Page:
Of course, Robinson might have a few words to say about this critique. I might be lumped with the pessimists, chastised as a member of, as Robinson describes it, the “bumper crop of carping crybabies” that’s ruining America.

What’s important to remember is that none of what I’ve said about Robinson’s book really deals with the merits of its ideological goal, but rather the strength of Robinson’s argument on it’s own. Unfortunately, it’s a weak one. But I’m optimistic that such a good idea as rational optimism won’t go too long without a better-suited spokesman.

Skeptical perspectives on positive thinking,
fads and faulty intelligence
CD cover Faulty Intelligence
(Music CD $15) by Roy Zimmerman

Roy Zimmerman has been writing satirical songs for twenty years. He’s shared the stage with George Carlin, Bill Maher, Kate Clinton, Dennis Miller, Sandra Tsing Loh, kd lang, Andy Borowitz, and Paul Krassner, and played a series of shows swapping songs with The Pixies’ Frank Black. Highlights include a lesson in “Creation Science 101,” the bawk-along “Chickenhawk,” and a plantive plea to “Abstain With Me.” Also, new recordings of Zimmerman classics, “My Conservative Girlfriend” and “Defenders of Marriage.”

DVD cover Bright-Sided: How the Relentless Promotion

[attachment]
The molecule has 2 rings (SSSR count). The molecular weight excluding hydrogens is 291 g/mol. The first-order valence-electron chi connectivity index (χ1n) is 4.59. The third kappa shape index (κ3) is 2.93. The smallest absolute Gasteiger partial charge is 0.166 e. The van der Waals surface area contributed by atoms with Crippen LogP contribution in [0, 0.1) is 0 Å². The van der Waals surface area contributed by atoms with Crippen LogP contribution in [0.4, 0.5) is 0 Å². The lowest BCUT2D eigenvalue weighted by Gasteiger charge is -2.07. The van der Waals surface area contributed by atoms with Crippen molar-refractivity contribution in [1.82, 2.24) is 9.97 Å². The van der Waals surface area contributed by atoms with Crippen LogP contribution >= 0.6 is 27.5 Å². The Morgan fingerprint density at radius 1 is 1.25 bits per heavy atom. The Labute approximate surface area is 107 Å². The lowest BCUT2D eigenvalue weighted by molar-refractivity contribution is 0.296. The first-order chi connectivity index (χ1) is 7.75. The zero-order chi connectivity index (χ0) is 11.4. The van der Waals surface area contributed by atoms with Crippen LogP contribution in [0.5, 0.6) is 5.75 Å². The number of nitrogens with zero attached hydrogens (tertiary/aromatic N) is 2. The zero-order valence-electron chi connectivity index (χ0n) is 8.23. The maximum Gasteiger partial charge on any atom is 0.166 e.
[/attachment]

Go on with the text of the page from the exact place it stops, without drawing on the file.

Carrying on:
of Positive Thinking has Undermined America

(DVD $23.95 CD $15.95) by Barbara Ehrenreich

In this utterly original take on the American frame of mind, Barbara Ehrenreich traces the strange career of our sunny outlook from its origins as a marginal 19th-century healing technique to its enshrinement as a dominant, almost mandatory, cultural attitude.

book cover Flavour of the Month: Why Smart People Fall for Fads
(hardback $19.95) by Joel Best

Sociologist Best dissects the dangerous hula hoops of business, medicine, science and education in this exposition on institutional fads. According to Best, American attitudes toward progress (colored by optimism, competitiveness, a belief in positive change and a fear of being seen as old-fashioned) serve as kindling to the fire of the next big cure, technological revolution, business management secret or teaching method.

The Rules of Capitalism, Part 3

This is the third essay in a series on the relationship between rules, freedom, and prosperity. To get up to speed, read part 1 on and part 2 over at True/Slant

READ part 3

Doing Science in the Past

In the May issue of Scientific American, Dr. Michael Shermer discusses how Jared Diamond, one of the greatest minds of our time, uses the comparative method of historical science to help explain poverty in Haiti.

READ the post